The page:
Yamaha‘s North American sales were up over the first nine months of 2012, representing the lone bright spot in the company’s third quarter report. North American consumers purchased 51,000 Yamaha motorcycles (including scooters and ATVs), for a 13.3% increase from the 45,000 units sold in the opening nine months of 2011. North American sales translated […]
Yamaha Trademarks YZF-R3
Yamaha has filed for a trademark with the European Union for the names “YZF-R3” and “R3“. The trademark applications were filed Jan. 6 and are still under review, but once approved, we should expect Yamaha to introduce a new YZF-R3 soon after.
Visit the Yamaha R3 Forum
The trademark application reveals little in the way of details, saying only the YZF-R3 and R3 names will apply to “motorcycles, scooters, three-wheeled scooters and parts for all the aforesaid goods.”Before anyone gets too worked up about the possibility of the R3 being a three-wheeled scooter, it’s important to note that most trademark applications are fairly vague, allowing the applicant a lot of leeway for how to use its trademark.
For example, Yamaha’s trademark application for the MT-09 (known as the FZ-09 in North America) described it as an “apparatus for locomotion by land, air or water; motor vehicles including motorcycles, scooters with their parts and fittings not included in other classes,” and we’re pretty sure the finished product was not designed to fly or swim.
While we can’t entirely rule out the possibility of a three-wheeled scooter called the R3, it’s highly unlikely. Yamaha has already revealed a trike scooter called the Tricity, but the YZF naming is reserved for Yamaha’s sportbikes. The YZF-R1 and YZF-R6 are well-established brands, and a three-wheeled scooter would only weaken the YZF name. But there are a couple of likelier options.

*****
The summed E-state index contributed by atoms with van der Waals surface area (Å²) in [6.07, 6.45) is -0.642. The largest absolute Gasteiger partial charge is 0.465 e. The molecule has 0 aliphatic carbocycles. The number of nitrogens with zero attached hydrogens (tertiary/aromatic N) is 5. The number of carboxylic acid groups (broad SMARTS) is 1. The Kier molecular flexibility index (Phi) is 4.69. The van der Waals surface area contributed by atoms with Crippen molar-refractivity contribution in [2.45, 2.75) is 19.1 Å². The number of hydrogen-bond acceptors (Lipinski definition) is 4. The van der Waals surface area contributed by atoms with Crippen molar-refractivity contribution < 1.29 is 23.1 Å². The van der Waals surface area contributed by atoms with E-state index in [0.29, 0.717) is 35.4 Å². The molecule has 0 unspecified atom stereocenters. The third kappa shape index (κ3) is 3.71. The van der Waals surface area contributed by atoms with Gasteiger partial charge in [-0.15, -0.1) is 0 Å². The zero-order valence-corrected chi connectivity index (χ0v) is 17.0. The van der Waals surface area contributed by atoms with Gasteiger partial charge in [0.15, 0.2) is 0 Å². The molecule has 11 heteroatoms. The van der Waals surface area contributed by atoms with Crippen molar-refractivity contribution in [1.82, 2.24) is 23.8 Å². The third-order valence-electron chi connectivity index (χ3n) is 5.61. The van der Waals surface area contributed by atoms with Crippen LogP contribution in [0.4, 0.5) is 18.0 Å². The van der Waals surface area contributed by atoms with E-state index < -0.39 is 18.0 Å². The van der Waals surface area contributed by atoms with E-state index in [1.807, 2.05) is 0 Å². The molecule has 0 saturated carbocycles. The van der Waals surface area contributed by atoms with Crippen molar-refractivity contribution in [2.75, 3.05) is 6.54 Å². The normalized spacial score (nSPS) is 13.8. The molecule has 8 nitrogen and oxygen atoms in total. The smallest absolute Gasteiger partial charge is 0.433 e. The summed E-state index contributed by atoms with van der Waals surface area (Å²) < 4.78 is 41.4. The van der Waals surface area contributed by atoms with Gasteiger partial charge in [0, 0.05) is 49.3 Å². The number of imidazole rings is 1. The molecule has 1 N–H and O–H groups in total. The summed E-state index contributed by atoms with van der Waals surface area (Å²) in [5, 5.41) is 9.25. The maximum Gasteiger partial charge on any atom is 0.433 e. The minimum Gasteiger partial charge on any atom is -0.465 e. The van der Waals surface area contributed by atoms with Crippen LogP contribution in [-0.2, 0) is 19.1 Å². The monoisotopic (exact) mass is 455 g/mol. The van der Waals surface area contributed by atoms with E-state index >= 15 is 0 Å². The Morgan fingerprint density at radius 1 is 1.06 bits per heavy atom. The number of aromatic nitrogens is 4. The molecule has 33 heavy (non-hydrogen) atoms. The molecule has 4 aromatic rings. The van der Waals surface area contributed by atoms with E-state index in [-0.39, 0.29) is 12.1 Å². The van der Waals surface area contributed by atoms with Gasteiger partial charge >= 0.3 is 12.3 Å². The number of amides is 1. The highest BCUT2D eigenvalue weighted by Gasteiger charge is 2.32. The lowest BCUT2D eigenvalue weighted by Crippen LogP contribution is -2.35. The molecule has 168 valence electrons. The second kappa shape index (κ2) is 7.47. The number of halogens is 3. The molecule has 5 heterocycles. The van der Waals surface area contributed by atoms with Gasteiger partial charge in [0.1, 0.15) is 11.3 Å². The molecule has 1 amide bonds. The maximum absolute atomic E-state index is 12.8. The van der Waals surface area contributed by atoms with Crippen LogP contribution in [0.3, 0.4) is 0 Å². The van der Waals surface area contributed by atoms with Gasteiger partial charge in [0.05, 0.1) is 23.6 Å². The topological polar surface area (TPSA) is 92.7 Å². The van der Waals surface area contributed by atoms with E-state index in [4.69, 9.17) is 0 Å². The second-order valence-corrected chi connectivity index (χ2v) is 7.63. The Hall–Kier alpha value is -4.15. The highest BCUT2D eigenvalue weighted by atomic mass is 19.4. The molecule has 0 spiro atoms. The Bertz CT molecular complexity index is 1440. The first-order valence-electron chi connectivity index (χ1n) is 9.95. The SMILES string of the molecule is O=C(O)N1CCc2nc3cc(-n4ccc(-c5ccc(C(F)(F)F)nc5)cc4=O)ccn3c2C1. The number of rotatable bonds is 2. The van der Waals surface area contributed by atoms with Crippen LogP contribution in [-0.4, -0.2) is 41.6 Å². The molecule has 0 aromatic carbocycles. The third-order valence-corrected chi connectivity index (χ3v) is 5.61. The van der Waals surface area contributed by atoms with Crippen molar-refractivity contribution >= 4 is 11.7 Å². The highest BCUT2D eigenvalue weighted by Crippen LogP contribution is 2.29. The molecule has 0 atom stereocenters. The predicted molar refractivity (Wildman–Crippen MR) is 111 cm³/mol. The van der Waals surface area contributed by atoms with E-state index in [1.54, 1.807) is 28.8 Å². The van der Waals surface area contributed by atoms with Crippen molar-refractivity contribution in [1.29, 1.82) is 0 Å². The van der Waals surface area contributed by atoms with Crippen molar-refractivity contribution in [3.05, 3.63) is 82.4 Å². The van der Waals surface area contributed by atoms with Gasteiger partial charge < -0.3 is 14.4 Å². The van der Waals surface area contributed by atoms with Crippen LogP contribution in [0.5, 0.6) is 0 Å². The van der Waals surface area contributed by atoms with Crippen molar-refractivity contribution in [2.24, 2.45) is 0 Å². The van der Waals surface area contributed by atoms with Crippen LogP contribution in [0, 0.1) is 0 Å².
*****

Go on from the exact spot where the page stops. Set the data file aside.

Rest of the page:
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One strong possibility is YZF-R3 will be the production name for Yamaha’s upcoming small-displacement sportbike. Unveiled in prototype form as the YZF-R25, Yamaha may have decided 250cc might not be enough against the likes of competitors like the Honda CBR300R and Kawasaki Ninja 300. It’s easy to imagine the R3 using an enlarged version of the R25′s parallel-Twin engine, which would follow the path set by Kawasaki and the transformation from the Ninja 250 to the Ninja 300. The extra horsepower and torque from a bigger motor would be preferable for use on American roads, just as it is on the littlest Ninjas.
Another theory is the “3″ may refer to a three-cylinder engine, following the return of Yamaha Triples in the FZ-09. Yamaha had previously announced it would introduce more three-cylinder models, and a fully-faired sportbike would be a logical follow-up to the FZ-09 roadster. Yamaha’s usual nomenclature however uses numbers to refer to the engine displacement and not the number of cylinders, so a 300cc sportbike is a much likelier conclusion.
Yamaha Motor USA says it has no knowledge of a YZF-R3, referring us only to the R25 shown at the recent Tokyo Motor Show.